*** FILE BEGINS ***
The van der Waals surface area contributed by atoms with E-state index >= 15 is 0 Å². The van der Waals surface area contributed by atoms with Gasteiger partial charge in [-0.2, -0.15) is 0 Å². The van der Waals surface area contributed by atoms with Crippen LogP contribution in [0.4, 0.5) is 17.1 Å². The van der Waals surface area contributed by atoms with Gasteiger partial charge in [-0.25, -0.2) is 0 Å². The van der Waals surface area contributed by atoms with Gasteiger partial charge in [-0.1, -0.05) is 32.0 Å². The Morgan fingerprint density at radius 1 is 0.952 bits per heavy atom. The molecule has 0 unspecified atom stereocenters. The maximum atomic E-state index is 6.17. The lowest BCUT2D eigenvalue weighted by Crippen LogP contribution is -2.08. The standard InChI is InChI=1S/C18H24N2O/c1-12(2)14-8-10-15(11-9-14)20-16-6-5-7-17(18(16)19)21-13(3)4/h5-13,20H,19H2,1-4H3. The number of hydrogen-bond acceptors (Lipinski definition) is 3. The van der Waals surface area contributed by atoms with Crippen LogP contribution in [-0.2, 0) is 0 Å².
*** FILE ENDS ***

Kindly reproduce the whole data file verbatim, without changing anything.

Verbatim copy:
The van der Waals surface area contributed by atoms with E-state index >= 15 is 0 Å². The van der Waals surface area contributed by atoms with Gasteiger partial charge in [-0.2, -0.15) is 0 Å². The van der Waals surface area contributed by atoms with Crippen LogP contribution in [0.4, 0.5) is 17.1 Å². The van der Waals surface area contributed by atoms with Gasteiger partial charge in [-0.25, -0.2) is 0 Å². The van der Waals surface area contributed by atoms with Gasteiger partial charge in [-0.1, -0.05) is 32.0 Å². The Morgan fingerprint density at radius 1 is 0.952 bits per heavy atom. The molecule has 0 unspecified atom stereocenters. The maximum atomic E-state index is 6.17. The lowest BCUT2D eigenvalue weighted by Crippen LogP contribution is -2.08. The standard InChI is InChI=1S/C18H24N2O/c1-12(2)14-8-10-15(11-9-14)20-16-6-5-7-17(18(16)19)21-13(3)4/h5-13,20H,19H2,1-4H3. The number of hydrogen-bond acceptors (Lipinski definition) is 3. The van der Waals surface area contributed by atoms with Crippen LogP contribution in [-0.2, 0) is 0 Å².